Coalition Seeking Legislation for Comprehensive Reform of School Discipline
A coalition of national, statewide and local organizations have joined with late Chief Justice of New York State Judith Kaye and New York State Assembly Education Chair Catherine Nolan to support A.8396, a bill that will reduce school suspension and promote a positive school climate, cultivating an environment where teachers can teach and students can learn.
The legislation is hailed as essential by Advocates for Children, The Legal Aid Society, Urban Youth Collaborative, Make the Road New York, The New York State Permanent Judicial Commission on Justice for Children, The New York Civil Liberties Union, Advancement Project, Alliance for Quality Education and Citizen Action of New York.
This common sense legislation is designed to reduce suspensions and keep students in school. The goal of the legislation is to reverse the disturbing school-to-prison pipeline, which starts with excessive use of suspensions, often for minor infractions. This is an issue that disproportionately affects students of color. The most recent data from the New York State Report Card shows that 94,877 student were suspended during the 2012-2013 school year, which is more than 500 suspensions per day. Even children in Kindergarten have been subject to suspensions for typical age-level behavior.
The coalition’s plan for the bill will keep students in school learning.
Buffalo Adopts Progressive Code of Conduct
For the years, the Buffalo community has been working hard to bring a progressive Code of Conduct to Buffalo that would reduce the overuse of excessive and harsh discipline practices, especially for non-violent incidents. Buffalo City Schools adopted a new code, and they are currently in the implementation stage of these new progressive policies that will keep students in school and learning.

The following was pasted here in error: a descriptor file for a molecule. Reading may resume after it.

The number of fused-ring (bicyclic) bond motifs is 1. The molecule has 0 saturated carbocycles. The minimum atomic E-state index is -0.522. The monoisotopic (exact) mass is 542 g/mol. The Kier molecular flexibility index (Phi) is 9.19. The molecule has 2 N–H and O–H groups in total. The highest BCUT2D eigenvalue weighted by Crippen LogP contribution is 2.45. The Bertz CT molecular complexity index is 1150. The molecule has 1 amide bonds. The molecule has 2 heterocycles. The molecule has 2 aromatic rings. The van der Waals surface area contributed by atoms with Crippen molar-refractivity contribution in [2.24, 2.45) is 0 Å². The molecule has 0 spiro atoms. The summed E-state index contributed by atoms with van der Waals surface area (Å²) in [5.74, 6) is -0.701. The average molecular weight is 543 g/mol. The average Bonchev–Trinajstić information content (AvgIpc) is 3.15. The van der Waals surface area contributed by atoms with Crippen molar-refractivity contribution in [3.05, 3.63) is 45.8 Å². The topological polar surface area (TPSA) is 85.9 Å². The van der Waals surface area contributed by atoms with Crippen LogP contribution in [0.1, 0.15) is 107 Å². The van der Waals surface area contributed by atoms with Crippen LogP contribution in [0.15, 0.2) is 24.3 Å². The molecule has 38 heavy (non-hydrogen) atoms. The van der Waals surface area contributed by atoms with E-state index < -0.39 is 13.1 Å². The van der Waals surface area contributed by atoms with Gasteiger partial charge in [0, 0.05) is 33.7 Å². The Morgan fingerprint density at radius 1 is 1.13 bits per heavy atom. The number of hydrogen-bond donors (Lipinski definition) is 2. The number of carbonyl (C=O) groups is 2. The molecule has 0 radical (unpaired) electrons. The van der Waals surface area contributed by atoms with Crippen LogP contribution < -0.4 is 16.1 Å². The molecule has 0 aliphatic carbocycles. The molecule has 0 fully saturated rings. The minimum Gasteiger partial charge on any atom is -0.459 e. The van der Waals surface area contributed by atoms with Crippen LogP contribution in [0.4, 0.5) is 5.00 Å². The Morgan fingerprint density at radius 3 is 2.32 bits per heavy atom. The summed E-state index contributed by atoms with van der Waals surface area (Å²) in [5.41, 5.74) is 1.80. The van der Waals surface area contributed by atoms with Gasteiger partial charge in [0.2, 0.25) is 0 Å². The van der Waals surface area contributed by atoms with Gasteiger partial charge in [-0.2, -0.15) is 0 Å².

Read the recent report on how Buffalo City Schools’ new policies are putting an end the school-to-prison pipeline.
Rochester is Next
AQE with Metro Justice is currently working in Rochester, asking its city school officials to adopt a similar progressive policy. In Rochester, like many other cities around the country, young people are routinely subjected to extreme discipline and kicked out of school for behavior that used to get students sent to the principal’s office or guidance counselor.
Like Buffalo, this problem affects a higher proportion of students of color and students with disabilities. During the 2012-13 school year, more than 10% of students in Rochester were suspended and Rochester students missed over 54,000 days of school during because of suspensions.
Advancement Project, AQE, Metro Justice and Teen Empowerment Report: Breaking the School to Prison Pipeline: The Crisis Affecting Rochester Students and What We Can Do to Fix It
Jawaan Daniels was a student in Buffalo. After being given an out-of-school suspension for wandering the halls, Jawaan left school and was on his way to the bus when he was tragically killed in a drive-by shooting. Since Jawaan’s death, the Buffalo community has rallied to change the overuse of harsh discipline practices for non-violent incidents, such as wandering the halls.